DEPARTME N T H I G H L I G H T S
Chemistry and Biochemistry
Former department head David Singel was selected as one of two new associate provosts for MSU. In his role, Singel will work closely with the provost, Martha Potvin, to manage the day-to-day responsibilities of the Office of Academic Affairs in accomplishing its strategic goals. He will also represent Potvin in her absence from campus. Singel’s duties will include supporting diversity; providing leadership for undergraduate education, especially in the area of student retention; providing oversight of University David Singel. College, the Core 2.0 program and faculty development; evaluating and aligning existing programs, staffing and funding with institutional priorities; and working on the integration of the four MSU campuses. Singel began his new position on August 15. Bern Kohler, a professor of chemistry, was selected as the Interim Department Head.
Master’s degree student Anita Moore-Nall received Anita Moore-Nall. a 2010-2011 Minority Participation Program Geoscience Student Scholarship from the American Geological Institute. An enrolled member of the Crow tribe, Moore-Nall was one of 17 graduate students and six undergraduates in the U.S. who received the scholarship and stipend. Moore-Nall is researching thermal karst in the Big Horn Mountains of Wyoming and the possible relationship between that karst, uranium and other ions in water on the Crow Indian Reservation. In 2010, Moore-Nall also received a 2010 Dennis and Phyllis Washington Native American Graduate Fellowship to examine old uranium and vanadium mines in southern Montana and northern Wyoming to see if they affect water quality on the Crow Indian Reservation. The $10,000 fellowship allowed her to collect rock samples from abandoned mines, hire undergraduate and graduate student assistants, and pay for sample analysis.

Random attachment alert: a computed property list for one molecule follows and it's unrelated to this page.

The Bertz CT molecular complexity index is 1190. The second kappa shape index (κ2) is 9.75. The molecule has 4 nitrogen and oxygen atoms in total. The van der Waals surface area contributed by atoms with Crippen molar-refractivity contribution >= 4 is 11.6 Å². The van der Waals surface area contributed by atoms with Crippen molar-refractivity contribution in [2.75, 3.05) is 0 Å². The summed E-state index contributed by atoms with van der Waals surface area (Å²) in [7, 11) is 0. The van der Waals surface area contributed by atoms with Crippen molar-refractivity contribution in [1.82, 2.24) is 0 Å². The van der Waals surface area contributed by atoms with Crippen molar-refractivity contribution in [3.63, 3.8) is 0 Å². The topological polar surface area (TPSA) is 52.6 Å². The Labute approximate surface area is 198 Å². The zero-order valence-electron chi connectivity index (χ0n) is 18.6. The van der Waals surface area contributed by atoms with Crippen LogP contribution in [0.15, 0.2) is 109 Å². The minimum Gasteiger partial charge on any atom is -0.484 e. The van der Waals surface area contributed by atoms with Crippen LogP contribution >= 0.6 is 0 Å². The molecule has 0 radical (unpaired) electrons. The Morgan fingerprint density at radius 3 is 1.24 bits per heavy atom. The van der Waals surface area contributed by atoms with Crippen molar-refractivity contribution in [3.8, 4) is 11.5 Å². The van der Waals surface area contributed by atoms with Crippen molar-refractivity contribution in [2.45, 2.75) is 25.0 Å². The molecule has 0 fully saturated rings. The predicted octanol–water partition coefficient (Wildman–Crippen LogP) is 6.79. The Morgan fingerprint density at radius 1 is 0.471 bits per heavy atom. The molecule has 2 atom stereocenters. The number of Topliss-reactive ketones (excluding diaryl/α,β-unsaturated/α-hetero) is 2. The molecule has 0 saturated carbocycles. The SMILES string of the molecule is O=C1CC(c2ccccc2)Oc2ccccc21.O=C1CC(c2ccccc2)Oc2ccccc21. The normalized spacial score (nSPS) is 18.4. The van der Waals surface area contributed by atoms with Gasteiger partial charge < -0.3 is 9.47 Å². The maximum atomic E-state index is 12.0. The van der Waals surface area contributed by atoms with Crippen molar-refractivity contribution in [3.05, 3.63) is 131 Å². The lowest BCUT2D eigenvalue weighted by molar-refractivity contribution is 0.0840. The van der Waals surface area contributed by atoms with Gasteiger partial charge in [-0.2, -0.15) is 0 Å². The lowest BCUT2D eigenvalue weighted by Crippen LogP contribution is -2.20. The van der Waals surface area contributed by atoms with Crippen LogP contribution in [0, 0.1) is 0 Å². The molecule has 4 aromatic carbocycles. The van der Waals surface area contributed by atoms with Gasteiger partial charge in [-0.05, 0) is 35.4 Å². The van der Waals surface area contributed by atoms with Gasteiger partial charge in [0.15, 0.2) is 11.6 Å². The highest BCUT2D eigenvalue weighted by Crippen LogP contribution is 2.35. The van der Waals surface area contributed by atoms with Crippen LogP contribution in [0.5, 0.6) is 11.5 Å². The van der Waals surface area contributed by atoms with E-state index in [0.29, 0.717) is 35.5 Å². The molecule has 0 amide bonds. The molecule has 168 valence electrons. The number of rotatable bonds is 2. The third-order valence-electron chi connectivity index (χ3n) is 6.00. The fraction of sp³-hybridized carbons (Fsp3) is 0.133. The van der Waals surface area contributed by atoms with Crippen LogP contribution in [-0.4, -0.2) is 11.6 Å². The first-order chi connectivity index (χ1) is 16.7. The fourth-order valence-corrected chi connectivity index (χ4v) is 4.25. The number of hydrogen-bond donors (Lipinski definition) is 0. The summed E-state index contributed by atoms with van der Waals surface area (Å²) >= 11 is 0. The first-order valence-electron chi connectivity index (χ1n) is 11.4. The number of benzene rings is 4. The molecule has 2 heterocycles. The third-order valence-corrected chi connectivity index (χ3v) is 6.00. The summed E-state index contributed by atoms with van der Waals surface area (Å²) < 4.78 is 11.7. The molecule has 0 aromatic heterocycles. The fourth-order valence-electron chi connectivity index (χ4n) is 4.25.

Eric Shepard (post doc in Joan Broderick’s laboratory), Craig Jolley (post doc in Trevor Douglas’ laboratory) and Shawn E. McGlynn (a former graduate student MSU representatives at the observing facilities atop Mauna Kea. Photo courtesy of the Department of in John Peters’ Chemistry and Biochemistry. laboratory) were chosen to attend a winter conference held by the University of Hawaii branch of the NASA Astrobiology Institute. The theme of the January conference was “water and the evolution of life in the cosmos.” The 39 invited post-graduate participants were provided with a broad but high-level introduction to astrobiology, emphasizing the origin and role of water in the emergence of life on our planet and in the search for life elsewhere. Lecture topics included the origin of Earth’s oceans, observations of ices and water in space, star formation, ice records and climate on early Earth, water on Mars and Mars mission results, hot spot volcanism, water-rock interactions in extreme environments, and deep sub seafloor biospheres. Participants took field trips to the observing facilities atop Mauna Kea (the highest point in Hawaii), Hawaii Volcanoes National Park, and to the astrobiology facilities at the University of Hawaii. 26
Dave McWethy, assistant research professor in earth sciences, and Cathy Whitlock, professor of earth sciences, received a grant from the National Science Foundation to study the impact of early humans on forests in New Zealand. The $320,000 NSF Geography and Spatial Sciences grant is for the project titled, “Ecosystem Resilience to Human Impacts: Ecological Consequences of Early Human-Set Fires in New Zealand.” The first peoples in New Zealand, who arrived just 700 years ago, initiated a sequence of events that caused the loss of more than 40 percent of the forests, and this deforestation occurred within decades of human arrival. It was accomplished by the introduction of a new disturbance—fire. The research team will study the pollen, diatoms, chironomids (non-biting midges), charcoal and chemistry of the sediments from small lakes to reconstruct the events associated with human arrival. Results from the first phase of research by McWethy and Whitlock are reported in an article in press with the journal Proceedings of the National Academy of Sciences, and show that the activities of even small prehistoric populations can permanently alter large landscapes.
Dave McWethy studies humans, forests and fires at Lake Johnson in New Zealand.
Confluence College of Letters and Science 2011-2012
The College of Letters and Science annual magazine. This issue is titled "Learning in the Last Best Place."